Skip to navigation Skip to content Skip to footer
Search SCCGOV Main Portal

The Seven Principles of Design

The instuctions and concepts 

The principles of design are guidelines that can be used to help move the generalities of landscaping ideas to specifics. It involves seven traits that, when given proper consideration, will allow any design to be unified, cohesive and beautiful. These principles will also affect how the design feels, flows and works.

 

These principles have no specific order or hierarchy. They can each be critical or not apply at all, depending on the situation. They are general themes and easy to comprehend. Once understood and applied, their impact will vastly improve any sustainable landscape design.​​​


SIMPLICITY

Elements that do not provide improvement or impact on the design can be omitted. Prioritize what is important and what is not in order to keep the design clean, neat and uncluttered.

A simple, well-defined design is one that will be easier to maintain and increase functionality.


VARIETY

Shape, size and form selections should be diverse in order to create visual interest. However, do not forfeit simplicity merely to create varied combinations.


BALANCE

Everything that is placed in a design will carry a certain visual weight with it. Balance is the concept of ensuring the weight feels even throughout the plan.

 

A plan with formal balance will have both sides mirroring each other, while informal balance refers to equal but not matching. Both can work well.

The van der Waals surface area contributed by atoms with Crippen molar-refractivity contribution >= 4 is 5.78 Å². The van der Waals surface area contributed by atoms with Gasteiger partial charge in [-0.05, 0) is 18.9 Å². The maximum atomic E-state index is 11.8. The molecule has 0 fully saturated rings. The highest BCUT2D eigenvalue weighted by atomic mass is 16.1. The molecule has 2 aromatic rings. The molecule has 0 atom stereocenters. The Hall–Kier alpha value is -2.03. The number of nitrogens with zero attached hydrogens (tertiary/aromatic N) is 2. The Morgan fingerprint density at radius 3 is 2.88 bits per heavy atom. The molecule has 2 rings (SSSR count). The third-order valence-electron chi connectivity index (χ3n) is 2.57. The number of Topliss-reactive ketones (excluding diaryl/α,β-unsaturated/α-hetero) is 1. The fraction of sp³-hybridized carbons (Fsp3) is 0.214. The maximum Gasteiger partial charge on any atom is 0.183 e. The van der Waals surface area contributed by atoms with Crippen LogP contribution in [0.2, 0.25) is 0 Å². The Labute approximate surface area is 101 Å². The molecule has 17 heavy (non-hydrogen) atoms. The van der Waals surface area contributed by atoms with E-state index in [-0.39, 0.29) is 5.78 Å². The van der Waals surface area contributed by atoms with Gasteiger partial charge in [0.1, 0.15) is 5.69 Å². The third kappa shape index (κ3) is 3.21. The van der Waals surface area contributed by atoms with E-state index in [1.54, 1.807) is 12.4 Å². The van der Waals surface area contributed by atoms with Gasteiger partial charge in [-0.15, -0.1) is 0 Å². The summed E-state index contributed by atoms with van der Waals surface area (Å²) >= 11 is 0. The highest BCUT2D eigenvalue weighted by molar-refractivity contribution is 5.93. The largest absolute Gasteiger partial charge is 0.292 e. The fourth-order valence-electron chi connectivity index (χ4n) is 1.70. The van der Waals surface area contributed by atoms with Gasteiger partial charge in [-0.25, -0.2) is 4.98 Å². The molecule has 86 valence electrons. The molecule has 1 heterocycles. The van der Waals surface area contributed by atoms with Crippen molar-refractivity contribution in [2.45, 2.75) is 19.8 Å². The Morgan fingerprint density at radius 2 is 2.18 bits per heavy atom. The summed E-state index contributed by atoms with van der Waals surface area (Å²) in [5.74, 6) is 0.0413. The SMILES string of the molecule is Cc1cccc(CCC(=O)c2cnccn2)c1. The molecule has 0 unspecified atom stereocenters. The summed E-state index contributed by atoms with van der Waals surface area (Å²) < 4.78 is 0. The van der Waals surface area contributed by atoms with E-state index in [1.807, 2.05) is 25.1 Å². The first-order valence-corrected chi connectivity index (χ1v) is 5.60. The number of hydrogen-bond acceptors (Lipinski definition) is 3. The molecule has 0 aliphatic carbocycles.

EMPHASIS

Accentuating parts of the design using texture, form or color will provide interest and lead the eye through the design, however, too much emphasis will feel chaotic.

Specimen areas are best standing alone. Accent areas are meant to stand out, but within the context of a larger design. Key plants can help to deemphasize or soften architectural features.



SEQUENCE

Sequence refers to how transitions in the elements of plant size, shape and texture are used. Gradual changes of one element at a time offer a smooth, appealing sequence. 

Abrupt changes from a tall plant to a short one or a fine-textured plant to a rough one do not work well.



SCALE / PROPORTION

The size of the components in a landscape is scale and how they relate to each other is proportion. ​The size of your landscape and the items in it should all be balanced. A wall or tree that is significantly larger that everything else will pull the eye away from the rest of the garden.



UNITY

Unity is the concept that everything works together. Interconnection is gaining unity by using connections such as paths, walkways, stairs and fences to physically link areas.

Repetition is when an aspect of design is unifying because it occurs in several areas. Repetition can be helpful but take care not to overuse it. Dominance is when other areas appear to unify in support a single focal point, perhaps a large tree.


 



Last updated: 10/16/2017 6:20 PM